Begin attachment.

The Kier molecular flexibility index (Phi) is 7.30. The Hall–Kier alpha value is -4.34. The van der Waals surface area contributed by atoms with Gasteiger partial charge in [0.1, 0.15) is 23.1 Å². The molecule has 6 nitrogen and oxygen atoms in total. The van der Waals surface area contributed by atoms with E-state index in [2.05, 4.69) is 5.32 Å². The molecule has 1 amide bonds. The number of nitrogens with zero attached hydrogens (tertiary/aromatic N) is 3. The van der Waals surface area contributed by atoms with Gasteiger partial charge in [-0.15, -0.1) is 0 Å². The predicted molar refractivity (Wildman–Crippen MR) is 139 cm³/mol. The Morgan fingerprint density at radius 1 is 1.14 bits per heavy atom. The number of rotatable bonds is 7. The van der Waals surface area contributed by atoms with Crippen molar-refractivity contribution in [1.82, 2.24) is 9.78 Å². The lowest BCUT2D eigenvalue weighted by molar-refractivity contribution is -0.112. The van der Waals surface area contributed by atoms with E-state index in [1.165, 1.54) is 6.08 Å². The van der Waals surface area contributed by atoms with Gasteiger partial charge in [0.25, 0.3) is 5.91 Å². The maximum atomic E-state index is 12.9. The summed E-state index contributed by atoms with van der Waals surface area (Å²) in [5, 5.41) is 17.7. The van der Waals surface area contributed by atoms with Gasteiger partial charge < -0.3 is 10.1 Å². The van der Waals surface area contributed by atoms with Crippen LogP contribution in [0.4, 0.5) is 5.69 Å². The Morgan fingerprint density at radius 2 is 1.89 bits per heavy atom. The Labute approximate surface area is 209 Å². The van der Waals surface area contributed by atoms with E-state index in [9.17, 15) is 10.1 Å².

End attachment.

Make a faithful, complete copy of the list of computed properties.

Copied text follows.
The Kier molecular flexibility index (Phi) is 7.30. The Hall–Kier alpha value is -4.34. The van der Waals surface area contributed by atoms with Gasteiger partial charge in [0.1, 0.15) is 23.1 Å². The molecule has 6 nitrogen and oxygen atoms in total. The van der Waals surface area contributed by atoms with E-state index in [2.05, 4.69) is 5.32 Å². The molecule has 1 amide bonds. The number of nitrogens with zero attached hydrogens (tertiary/aromatic N) is 3. The van der Waals surface area contributed by atoms with Gasteiger partial charge in [-0.15, -0.1) is 0 Å². The predicted molar refractivity (Wildman–Crippen MR) is 139 cm³/mol. The Morgan fingerprint density at radius 1 is 1.14 bits per heavy atom. The number of rotatable bonds is 7. The van der Waals surface area contributed by atoms with Crippen molar-refractivity contribution in [1.82, 2.24) is 9.78 Å². The lowest BCUT2D eigenvalue weighted by molar-refractivity contribution is -0.112. The van der Waals surface area contributed by atoms with E-state index in [1.165, 1.54) is 6.08 Å². The van der Waals surface area contributed by atoms with Gasteiger partial charge in [0.25, 0.3) is 5.91 Å². The maximum atomic E-state index is 12.9. The summed E-state index contributed by atoms with van der Waals surface area (Å²) in [5, 5.41) is 17.7. The van der Waals surface area contributed by atoms with Gasteiger partial charge < -0.3 is 10.1 Å². The van der Waals surface area contributed by atoms with Crippen LogP contribution in [0.4, 0.5) is 5.69 Å². The Morgan fingerprint density at radius 2 is 1.89 bits per heavy atom. The Labute approximate surface area is 209 Å². The van der Waals surface area contributed by atoms with E-state index in [9.17, 15) is 10.1 Å².